Also getting in on the break: Litton Loan Processing Services, a division of Goldman Sachs. The Houston company announced Friday it would also stop pushing through foreclosure paperwork — though only in “certain cases.” Next to be held up in the paperwork traffic pile-up: title insurers. A statement released by the company tries to spin it in a different direction, but the AP reported Friday that an internal memo issued by Houston’s Stewart Title would “make it difficult” for the company’s agents to issue insurance policies for properties foreclosed on by Bank of America and other quick-signing lenders: JP Morgan Chase, OneWest Bank and the GMAC Mortgage unit of Ally Financial.
The new owner of the 2 “infamous” Skylane apartment complexes on West Alabama is already at work making changes. Montrose apartment investor and real-estate agent Cody Lutsch picked up the 2 foreclosed and red-tagged properties from Enterprise Bank earlier this month. For the 25-unit building at 502 West Alabama (on the corner of Garrott), Lutsch has plans to replace the window units with small ductless split A/C systems, fix some structural issues, switch to monthly instead of weekly rentals, and change the name. Also: He’d like to reduce the crime associated with the property, by adding gates, lights, security cameras, larger trash bins, and maintaining the landscaping.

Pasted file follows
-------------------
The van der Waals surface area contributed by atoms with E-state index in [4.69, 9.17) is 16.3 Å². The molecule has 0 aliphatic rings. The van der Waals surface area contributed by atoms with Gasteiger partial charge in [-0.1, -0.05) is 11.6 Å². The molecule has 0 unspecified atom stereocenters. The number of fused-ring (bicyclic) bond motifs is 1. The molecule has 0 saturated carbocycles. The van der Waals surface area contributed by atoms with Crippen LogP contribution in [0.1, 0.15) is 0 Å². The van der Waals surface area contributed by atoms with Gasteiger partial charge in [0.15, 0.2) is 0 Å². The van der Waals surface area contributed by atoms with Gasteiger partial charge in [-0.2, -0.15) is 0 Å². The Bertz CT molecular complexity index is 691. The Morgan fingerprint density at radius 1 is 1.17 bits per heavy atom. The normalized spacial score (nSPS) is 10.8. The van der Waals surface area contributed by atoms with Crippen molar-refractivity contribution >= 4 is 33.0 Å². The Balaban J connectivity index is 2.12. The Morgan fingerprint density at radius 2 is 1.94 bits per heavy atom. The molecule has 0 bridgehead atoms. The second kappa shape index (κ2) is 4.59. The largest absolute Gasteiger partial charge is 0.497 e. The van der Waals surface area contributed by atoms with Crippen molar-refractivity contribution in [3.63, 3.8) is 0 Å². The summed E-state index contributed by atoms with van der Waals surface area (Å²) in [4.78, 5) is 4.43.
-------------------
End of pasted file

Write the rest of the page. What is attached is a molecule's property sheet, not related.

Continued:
Lutsch has fewer changes planned for the 32-unit Skylane across the street from Spur 527 at 219 West Alabama (above): He says he’s already begun addressing criminal and safety issues at the property, but otherwise plans to let it run “as it’s been running,” as a pay-by-the-week complex. Lutsch says he hadn’t planned to buy that property originally, but decided the property’s land size, rental income, and location might make it attractive to other investors later on.